An upgraded Progress to take off
Modified systems tested during the mission were ultimately designed for Soyuz capsules, which had to carry Russian, American and European astronauts to the completed orbital outpost beginning in 2009. The Soyuz was expected to be the only bridge from Earth to the station during half a decade between the retirement of the Shuttle in 2010 and the introduction of NASA's Orion capsule or an alternative US spacecraft.
Russian plans to build a whole new replacement to the Soyuz were also expected to benefit from these latest improvements. In fact, unlike most previous upgrades to the Soyuz, the latest modifications were not dictated by the immediate needs of the program, such as increased crew or taller crew members. Instead, the effort was aimed to build a foundation for more advanced vehicles in the future.
Although it looked unchanged on the outside, when compared to its predecessors, Progress M-01M sported a modern TsVN-101 digital flight control system, replacing the obsolete Argon-16 computer which controlled previous ships. Also onboard was the new miniaturized MBITS radio-telemetry system. These upgrades enabled a faster and more efficient flight control system, while at the same time, reducing the overall mass of avionics onboard the ship by 75 kilograms and the number of avionics modules by 15.
In addition, the structure of the new control system, the architecture of its software and capabilities, as well as its modular nature, enabled easier adjustment of software to new sensors. It also facilitated the addition of new objectives and different spacecraft design features.
Progress M-01M (11F615A60 No. 401) mission chronology:
The launch of Progress M-01M had been originally scheduled for Aug. 12, Sept. 10-13 and October 2008. Also, the spacecraft replaced Progress M-66 (No. 366) in the schedule.
2008 Oct. 13-15: Two Soyuz-U rockets intended to launch the Progress M-01M and Meteor-M spacecraft were shipped from their manufacturing plant in the Russian city of Samara to Baikonur Cosmodrome, Kazakhstan.
2008 Nov. 22: The State Commission approved the rollout of the launch vehicle with the cargo ship on Nov. 24, 2008.
2008 Nov. 26, 15:38:36 Moscow Time: The Progress M-01M cargo ship to lift off from Baikonur Cosmodrome.
The cargo ship reaches orbit, but an antenna deploys with a delay
Published: 2008 Nov. 26
The Progress M-01M cargo ship, carrying 2,676 kilograms of supplies to the station launched on time onboard the Soyuz- U rocket from Baikonur's Site 1 at 15:38 Moscow Time on Nov. 26, 2008, and successfully reached orbit some nine minutes later. Its solar panels successfully opened, however one of two antennas of the Kurs ("course") system, which enables docking of the ship to the outpost did not deploy. According to NASA TV, Russian ground controllers were evaluating the situation.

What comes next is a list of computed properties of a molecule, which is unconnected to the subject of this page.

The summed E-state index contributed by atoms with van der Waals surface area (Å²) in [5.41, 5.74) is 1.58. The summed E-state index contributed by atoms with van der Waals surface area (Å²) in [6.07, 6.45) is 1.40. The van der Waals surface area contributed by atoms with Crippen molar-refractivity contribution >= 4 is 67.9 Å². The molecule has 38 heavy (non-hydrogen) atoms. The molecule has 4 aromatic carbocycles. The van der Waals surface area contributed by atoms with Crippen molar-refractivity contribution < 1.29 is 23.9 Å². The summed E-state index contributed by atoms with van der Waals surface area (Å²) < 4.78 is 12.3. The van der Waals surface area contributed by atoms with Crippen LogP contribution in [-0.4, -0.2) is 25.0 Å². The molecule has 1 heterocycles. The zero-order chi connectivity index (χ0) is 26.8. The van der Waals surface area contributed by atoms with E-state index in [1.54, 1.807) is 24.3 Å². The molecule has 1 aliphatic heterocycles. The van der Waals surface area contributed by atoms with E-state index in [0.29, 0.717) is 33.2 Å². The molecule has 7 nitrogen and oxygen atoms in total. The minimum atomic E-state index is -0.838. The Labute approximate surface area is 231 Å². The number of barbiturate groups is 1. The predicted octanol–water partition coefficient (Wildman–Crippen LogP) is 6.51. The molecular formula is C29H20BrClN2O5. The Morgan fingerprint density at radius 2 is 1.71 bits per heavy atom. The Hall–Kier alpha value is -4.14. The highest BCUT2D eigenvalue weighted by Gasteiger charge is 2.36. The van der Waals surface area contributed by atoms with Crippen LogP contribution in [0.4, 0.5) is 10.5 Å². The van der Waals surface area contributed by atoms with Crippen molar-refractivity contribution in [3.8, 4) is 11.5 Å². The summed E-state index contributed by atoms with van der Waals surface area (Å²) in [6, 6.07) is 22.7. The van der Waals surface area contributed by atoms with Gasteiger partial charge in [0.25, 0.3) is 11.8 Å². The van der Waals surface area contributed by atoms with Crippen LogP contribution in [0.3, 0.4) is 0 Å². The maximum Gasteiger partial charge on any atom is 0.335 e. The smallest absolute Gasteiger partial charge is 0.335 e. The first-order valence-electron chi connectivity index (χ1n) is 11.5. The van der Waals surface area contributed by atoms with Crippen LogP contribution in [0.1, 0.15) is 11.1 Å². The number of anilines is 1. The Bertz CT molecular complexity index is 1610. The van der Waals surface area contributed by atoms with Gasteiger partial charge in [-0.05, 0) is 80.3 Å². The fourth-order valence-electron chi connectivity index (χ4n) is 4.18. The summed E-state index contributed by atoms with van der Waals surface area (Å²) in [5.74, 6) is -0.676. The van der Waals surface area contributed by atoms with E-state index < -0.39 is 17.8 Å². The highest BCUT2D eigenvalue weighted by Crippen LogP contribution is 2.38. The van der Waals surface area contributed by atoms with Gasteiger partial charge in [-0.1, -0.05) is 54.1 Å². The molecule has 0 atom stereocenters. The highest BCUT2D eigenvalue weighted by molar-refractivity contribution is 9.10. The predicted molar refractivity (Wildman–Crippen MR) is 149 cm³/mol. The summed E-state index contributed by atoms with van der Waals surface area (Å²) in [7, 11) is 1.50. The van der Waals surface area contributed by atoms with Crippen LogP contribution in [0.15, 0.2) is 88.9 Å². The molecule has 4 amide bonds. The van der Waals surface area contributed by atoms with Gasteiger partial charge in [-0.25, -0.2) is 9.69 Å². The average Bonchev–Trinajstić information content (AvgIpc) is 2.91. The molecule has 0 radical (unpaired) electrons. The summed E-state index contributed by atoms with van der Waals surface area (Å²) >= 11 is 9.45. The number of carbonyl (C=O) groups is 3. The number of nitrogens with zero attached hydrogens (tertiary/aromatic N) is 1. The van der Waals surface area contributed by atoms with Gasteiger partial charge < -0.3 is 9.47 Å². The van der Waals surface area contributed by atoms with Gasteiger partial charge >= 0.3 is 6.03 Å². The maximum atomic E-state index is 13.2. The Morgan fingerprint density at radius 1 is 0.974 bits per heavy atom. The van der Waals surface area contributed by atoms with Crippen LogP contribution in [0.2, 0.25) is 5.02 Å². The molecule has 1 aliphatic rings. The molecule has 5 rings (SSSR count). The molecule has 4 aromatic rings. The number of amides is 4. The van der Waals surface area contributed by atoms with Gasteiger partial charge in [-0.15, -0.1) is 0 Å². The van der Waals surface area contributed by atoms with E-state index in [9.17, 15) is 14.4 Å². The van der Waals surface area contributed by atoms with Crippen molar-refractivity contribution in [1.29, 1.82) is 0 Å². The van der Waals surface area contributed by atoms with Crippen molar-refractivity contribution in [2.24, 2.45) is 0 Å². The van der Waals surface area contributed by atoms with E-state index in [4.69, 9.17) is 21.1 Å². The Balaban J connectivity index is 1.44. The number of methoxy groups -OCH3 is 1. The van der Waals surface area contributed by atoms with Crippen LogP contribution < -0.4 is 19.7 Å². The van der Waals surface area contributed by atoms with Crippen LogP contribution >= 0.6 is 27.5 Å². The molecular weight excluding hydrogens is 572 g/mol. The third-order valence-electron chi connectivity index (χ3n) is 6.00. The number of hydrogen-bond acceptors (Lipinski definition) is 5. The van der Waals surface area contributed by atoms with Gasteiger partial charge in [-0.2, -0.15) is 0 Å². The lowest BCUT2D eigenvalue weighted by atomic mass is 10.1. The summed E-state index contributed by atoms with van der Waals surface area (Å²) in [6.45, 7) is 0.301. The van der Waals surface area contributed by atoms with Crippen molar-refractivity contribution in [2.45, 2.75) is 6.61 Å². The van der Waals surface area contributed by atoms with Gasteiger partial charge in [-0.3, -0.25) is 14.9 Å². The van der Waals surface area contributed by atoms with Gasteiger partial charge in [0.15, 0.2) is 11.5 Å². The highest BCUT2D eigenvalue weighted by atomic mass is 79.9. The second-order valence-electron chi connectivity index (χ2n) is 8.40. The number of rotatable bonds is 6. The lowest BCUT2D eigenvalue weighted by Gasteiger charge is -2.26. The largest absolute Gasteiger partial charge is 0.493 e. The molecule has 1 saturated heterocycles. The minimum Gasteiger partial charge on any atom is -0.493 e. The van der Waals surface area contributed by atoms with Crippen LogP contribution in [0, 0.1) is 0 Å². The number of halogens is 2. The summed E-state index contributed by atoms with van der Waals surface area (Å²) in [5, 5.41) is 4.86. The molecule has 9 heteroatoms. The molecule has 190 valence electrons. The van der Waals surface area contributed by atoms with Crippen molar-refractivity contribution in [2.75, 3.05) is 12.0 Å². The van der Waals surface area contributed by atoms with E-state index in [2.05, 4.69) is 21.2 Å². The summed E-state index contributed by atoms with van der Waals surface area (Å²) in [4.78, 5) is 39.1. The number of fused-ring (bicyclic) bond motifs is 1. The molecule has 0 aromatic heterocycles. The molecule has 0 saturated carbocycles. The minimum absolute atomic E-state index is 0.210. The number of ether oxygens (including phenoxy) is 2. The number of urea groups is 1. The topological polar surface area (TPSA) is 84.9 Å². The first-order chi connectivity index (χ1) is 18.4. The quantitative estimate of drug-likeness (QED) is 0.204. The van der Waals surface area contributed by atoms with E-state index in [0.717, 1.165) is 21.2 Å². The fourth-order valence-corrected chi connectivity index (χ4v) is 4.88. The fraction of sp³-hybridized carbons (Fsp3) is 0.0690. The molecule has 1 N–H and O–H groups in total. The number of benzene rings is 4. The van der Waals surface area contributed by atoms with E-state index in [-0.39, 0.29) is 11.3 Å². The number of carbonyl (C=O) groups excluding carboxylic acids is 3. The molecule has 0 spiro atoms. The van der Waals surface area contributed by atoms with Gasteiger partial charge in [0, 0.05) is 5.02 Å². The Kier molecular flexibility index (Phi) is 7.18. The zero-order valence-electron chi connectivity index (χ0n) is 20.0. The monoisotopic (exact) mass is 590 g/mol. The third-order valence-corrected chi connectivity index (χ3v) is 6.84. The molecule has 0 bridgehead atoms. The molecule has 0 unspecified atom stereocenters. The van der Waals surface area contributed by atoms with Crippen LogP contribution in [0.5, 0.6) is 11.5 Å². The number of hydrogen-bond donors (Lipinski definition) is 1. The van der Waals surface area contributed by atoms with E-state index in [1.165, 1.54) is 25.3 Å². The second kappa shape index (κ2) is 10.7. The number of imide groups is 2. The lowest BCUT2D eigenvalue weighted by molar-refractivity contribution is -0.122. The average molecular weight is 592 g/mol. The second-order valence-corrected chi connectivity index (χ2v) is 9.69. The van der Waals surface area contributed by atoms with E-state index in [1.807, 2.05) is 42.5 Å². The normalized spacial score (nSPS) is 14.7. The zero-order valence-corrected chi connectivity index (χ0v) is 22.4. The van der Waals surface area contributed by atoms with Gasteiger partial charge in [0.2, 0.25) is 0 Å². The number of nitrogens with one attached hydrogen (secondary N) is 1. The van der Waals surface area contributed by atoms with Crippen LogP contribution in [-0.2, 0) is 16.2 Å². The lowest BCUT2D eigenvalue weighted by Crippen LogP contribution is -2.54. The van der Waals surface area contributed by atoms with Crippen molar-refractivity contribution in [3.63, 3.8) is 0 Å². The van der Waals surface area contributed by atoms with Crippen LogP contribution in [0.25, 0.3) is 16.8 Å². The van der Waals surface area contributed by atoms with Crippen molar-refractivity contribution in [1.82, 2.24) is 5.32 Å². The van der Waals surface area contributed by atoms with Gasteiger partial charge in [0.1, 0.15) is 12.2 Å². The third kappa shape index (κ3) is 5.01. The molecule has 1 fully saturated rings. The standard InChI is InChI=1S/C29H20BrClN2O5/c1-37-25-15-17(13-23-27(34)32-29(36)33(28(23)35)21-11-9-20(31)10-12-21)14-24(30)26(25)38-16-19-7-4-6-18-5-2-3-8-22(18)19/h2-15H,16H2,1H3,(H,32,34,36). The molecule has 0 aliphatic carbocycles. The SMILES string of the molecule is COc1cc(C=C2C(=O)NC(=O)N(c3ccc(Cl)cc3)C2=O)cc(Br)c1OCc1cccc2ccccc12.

"One of several antennas associated with the Kurs automated rendezvous system apparently did not deploy. The Progress passed out of range of Russian ground stations before all of the data from the initial post-insertion analysis could be received," NASA spokesman John Ira Petty said from mission control. "Russian flight controllers will review data in the hours ahead. They are aiming at determining whether troubleshooting may be required on that antenna. The suspect antenna in question is one of two narrow field proximity antennas used for range and rate updates to the Progress computers through the final stage of its approach for docking at the Pirs Docking Compartment."
Around two hours after the Progress launched, Russian ground controllers told the station crew to be prepared to use the manual docking system onboard the outpost, known as TORU, to remotely guide the Progress M-01M to docking, since the probability of using TORU was "high." Mission control in Korolev advised the crew to pay close attention to a special practice session with TORU, which was scheduled on the same day. The actual docking of the vehicle to the station was scheduled for November 30. Around 19:00 Moscow Time, Russian flight controllers reported that the troubled antenna had finally locked in place, after additional commands had been sent to the ship.
On November 30, 2008, the Progress M-01M cargo ship was conducting a routine approach to the station, when at the distance of about 15 meters, engineers at mission control in Korolev, Russia, detected some deviations in the performance of the Kurs automated rendezvous system. They instructed the station crew to switch to the TORU remote control system and Russian cosmonaut Yuri Lonchakov then completed the docking manually. Physical contact between the cargo ship and the station's Pirs docking compartment took place at 15:28:10 Moscow Time (12:28:10 GMT), according to the Russian space agency. Hatches between the station and the ship were opened around 18:30 Moscow Time (10:30 a.m. EST) on November 30, 2008. The Progress M-01M undocked from the ISS on Feb. 6, 2009, at 07:10:44 Moscow Time (04:10:44 GMT). The braking maneuver to reenter the Earth atmosphere was initiated on Feb. 8, 2009, at 10:32 Moscow Time (07:32 GMT). Remaining debris of the vehicle were estimated to impact the southern region of Pacific Ocean at 11:19 Moscow Time (08:19 GMT).
2009 May 7: A second Russian cargo mission guided by digital control departed for the International Space Station. The Soyuz-U launch vehicle carrying the Progress M-02M spacecraft (production No. 402) lifted off from Baikonur's Site 1 on May 7, 2009, at 22:37 Moscow Time. The 7,119-kilogram vehicle carried 2,259 tons of cargo, including propellant and oxygen. According to the Russian space agency, Roskosmos, Progress M-02M reached its intended orbit. This mission was previously scheduled for April 22, 2009. After a five-day autonomous flight testing its new flight control system, Progress M-02M docked to the International Space Station on May 12, 2009, at 23:24:23 Moscow Time (19:24:23 GMT). The Progress M-02M undocked from from the ISS on June 30, 2009, at 22:29:43 Moscow Time (18:29:43 GMT). The vehicle then remained in orbit for a series of rendezvous tests with a newly activated zenith (upward facing) port on the Zvezda service module. No physical docking of the ship with the port was scheduled. The rendezvous experiment took place on July 12, 2009, at 21:04 Moscow Time (17:04 GMT) when the cargo ship under control of the Kurs automated system approached to a distance of 17 meters from the station. With the experiment successfully completed, the ship was sent away from the station. On July 13, 2009, at 19:43:00 Moscow Time (15:43:00 GMT), the braking engine onboard Progress M-02M was activated for 162.9 seconds initiating its deorbiting. Surviving debris of the vehicle were expected to impact the Pacific Ocean at 20:28:47 Moscow Time at 42º37' South latitude and 140º34' West longitude.